Enhancing Faith-Based Cooperation for Religious Freedom and Expression

UN Special Rapporteur on Freedom of Religion or Belief Prof. Heiner Bielefeldt (left) and Mr Ralston Deffenbaugh, LWF Assistant General Secretary for International Affairs and Human Rights. Photo: LWF/P. Mumia
UN Special Rapporteur on Freedom of Religion or Belief Prof. Heiner Bielefeldt (left) and Mr Ralston Deffenbaugh, LWF Assistant General Secretary for International Affairs and Human Rights. Photo: LWF/P. Mumia

LWF Moderates Side Event at UN Human Rights Council

(LWI) – The Lutheran World Federation (LWF) humanitarian cooperation with the Islamic Relief Worldwide (IRW) is an example of “meaningful actions that help to enhance open-mindedness and open-heartedness towards freedom of expression and freedom of religion in society.”

The UN Special Rapporteur on Freedom of Religion or Belief Prof. Heiner Bielefeldt made these remarks during an open dialogue side event with representatives of civil society organizations attending the 28th session of United Nations Human Rights Council (UNHRC), 6-27 March in Geneva.

The rapporteur’s report to this year’s UNHRC had described the various forms of violence perpetrated in the name of religion today, argued why they did not reflect historic sectarian hostilities, and offered recommendations for all stakeholders including States, civil society and religious communities.

Mr Ralston Deffenbaugh, LWF Assistant General Secretary for International Affairs and Human Rights moderated the 12 March side event, which the LWF jointly organized with the Baha'i International Community's UN Office and the International Fellowship of Reconciliation, on behalf of the NGO Committee on Freedom of Religion or Belief.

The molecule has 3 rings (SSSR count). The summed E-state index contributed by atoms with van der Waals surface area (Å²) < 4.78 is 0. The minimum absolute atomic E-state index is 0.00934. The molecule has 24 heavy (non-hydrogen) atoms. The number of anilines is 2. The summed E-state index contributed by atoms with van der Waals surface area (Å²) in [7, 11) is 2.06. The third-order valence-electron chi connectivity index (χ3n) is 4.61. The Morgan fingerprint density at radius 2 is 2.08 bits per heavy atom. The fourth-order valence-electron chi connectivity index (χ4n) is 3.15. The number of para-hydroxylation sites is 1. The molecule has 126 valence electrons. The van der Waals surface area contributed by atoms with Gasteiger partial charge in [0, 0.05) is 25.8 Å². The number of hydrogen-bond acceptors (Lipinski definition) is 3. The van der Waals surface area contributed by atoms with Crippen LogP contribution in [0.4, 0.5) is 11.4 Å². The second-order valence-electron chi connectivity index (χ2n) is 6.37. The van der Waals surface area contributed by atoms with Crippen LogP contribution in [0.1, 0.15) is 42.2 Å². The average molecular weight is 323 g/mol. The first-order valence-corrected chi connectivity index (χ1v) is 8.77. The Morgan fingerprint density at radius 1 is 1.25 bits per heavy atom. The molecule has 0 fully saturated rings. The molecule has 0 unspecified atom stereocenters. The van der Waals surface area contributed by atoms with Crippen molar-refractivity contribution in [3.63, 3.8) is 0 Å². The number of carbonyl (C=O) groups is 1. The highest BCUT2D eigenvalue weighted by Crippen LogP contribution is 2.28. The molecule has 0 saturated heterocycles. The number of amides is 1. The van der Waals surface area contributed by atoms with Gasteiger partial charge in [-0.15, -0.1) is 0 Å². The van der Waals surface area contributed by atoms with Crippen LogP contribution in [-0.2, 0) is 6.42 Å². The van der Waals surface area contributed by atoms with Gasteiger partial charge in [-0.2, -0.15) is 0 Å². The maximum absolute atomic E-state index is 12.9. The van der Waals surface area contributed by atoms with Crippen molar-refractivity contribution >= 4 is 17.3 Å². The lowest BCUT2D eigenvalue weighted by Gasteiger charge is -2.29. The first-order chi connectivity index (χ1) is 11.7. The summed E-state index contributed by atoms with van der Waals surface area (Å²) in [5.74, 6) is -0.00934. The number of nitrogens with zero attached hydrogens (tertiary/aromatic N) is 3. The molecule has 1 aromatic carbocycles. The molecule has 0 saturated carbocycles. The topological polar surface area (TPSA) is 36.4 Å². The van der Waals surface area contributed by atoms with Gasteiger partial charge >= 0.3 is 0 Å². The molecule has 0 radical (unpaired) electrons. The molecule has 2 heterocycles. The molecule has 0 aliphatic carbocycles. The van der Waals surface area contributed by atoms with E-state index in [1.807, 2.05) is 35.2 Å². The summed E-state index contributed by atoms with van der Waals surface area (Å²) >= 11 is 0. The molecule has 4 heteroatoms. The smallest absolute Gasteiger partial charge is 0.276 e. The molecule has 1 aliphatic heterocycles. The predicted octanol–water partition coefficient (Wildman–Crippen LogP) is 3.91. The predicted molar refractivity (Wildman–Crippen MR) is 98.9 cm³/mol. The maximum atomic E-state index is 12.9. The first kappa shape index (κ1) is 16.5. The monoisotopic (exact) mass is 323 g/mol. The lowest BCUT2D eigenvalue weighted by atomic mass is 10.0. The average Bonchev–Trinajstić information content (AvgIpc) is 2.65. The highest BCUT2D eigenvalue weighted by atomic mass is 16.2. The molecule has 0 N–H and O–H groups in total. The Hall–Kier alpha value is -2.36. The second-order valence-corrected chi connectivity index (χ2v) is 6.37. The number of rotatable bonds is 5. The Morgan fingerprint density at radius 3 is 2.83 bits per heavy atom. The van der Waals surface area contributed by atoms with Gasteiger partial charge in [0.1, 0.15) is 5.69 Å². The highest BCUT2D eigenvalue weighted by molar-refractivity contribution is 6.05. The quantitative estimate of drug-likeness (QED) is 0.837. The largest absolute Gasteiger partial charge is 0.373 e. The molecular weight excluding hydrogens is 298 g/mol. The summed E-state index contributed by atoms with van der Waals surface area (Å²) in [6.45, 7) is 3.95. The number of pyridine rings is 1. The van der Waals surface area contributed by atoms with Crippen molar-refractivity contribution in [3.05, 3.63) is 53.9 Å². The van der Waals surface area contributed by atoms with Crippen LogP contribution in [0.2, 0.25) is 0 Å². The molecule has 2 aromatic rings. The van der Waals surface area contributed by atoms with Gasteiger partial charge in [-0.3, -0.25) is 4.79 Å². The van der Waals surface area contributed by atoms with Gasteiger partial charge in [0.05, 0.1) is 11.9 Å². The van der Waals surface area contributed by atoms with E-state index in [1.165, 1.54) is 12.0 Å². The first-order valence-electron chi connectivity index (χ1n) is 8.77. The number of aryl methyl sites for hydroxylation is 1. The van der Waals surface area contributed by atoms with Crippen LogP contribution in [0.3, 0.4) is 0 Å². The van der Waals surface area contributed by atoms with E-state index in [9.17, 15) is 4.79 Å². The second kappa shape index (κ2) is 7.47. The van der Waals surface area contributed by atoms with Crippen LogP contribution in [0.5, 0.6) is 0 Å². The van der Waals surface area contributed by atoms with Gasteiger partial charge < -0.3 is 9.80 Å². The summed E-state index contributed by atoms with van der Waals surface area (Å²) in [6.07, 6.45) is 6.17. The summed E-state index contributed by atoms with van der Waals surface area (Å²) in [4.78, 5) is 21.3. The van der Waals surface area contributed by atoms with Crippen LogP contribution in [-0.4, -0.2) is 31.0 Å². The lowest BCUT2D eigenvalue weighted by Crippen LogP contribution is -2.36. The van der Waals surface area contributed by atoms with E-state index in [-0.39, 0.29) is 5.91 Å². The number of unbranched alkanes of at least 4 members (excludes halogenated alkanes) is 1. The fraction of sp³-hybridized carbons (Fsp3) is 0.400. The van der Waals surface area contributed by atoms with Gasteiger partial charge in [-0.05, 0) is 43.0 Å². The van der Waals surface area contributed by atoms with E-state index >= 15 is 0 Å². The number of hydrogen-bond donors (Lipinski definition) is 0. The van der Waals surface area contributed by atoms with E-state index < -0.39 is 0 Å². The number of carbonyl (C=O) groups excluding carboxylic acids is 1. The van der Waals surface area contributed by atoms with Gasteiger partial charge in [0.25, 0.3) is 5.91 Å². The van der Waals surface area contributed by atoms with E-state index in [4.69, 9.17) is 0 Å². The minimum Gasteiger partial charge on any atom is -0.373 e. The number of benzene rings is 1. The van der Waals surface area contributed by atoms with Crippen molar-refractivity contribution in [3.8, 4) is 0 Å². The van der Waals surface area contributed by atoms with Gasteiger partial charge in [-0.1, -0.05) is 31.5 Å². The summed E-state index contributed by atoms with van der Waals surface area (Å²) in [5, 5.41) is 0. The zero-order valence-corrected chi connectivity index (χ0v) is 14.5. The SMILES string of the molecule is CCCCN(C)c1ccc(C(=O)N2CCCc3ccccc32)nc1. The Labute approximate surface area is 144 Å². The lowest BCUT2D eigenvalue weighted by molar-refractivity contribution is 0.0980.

Responding to participants’ questions, the Special Rapporteur encouraged faith-based organizations (FBOs) and other civil society members to use the space available under the UNHRC to mobilize positive developments.

Bielefeldt said the increasing interest in freedom of religion today was also partially based on growing suspicion and confusion. The public discourse on widely publicized events such as the Charlie Hebdo magazine attacks in France, militant group atrocities in Iraq, Nigeria and other countries, seems to bring back the old question of how to reconcile freedom of religion and freedom of expression as if the two were antagonistic rights, he argued.

“Freedom of religion and belief and freedom of expression are mutually reinforcing norms and ‘neighbors’ for which no one should be subjected to coercion,” he added.

Minority and Majority in Solidarity

The Special Rapporteur encouraged civil society towards “cross-over” engagement with each other in order to deal with violence committed in the name of religion. He said it was important to involve the “majority” when showing solidarity towards people persecuted because of their minority situation. “While minorities are quicker at getting on board as they see the benefits, the majority should also see it as open space to become engaged. It is not a question of pro-minority versus pro-majority but all getting on board.”

Bielefeldt noted that cooperation also sends a much-needed message of hope to people affected by violence and to the international community, and constitutes good practices that may inspire others.

He mentioned the work of the Inter-Religious Council of Sierra Leone as a clear inspiration of how FBOs can enhance cooperation and co-existence. “In a Muslim-majority country, with a large minority from different Christian denominations, and where conversion is not a problem, people live together; actively reaching out to each other also with the heart,” he said.

The Special Rapporteur noted that there was no natural law prescribing hatred between people of different religious orientations. He emphasized a consistent focus on human rights as “the common denominator that brings together human beings who manifest religious beliefs, practices and rituals in all their irreconcilable differences.”

For Deffenbaugh, the side event had provided an opportunity to have an important informal discourse on freedom of religion at a time when violent acts are so often clothed in religion. “The Special Rapporteur underlined that there is no religion that can be said to be a “violent” one. Just as it is human beings who have rights, not religions, so it is that human beings have responsibility for violent actions, not religions.”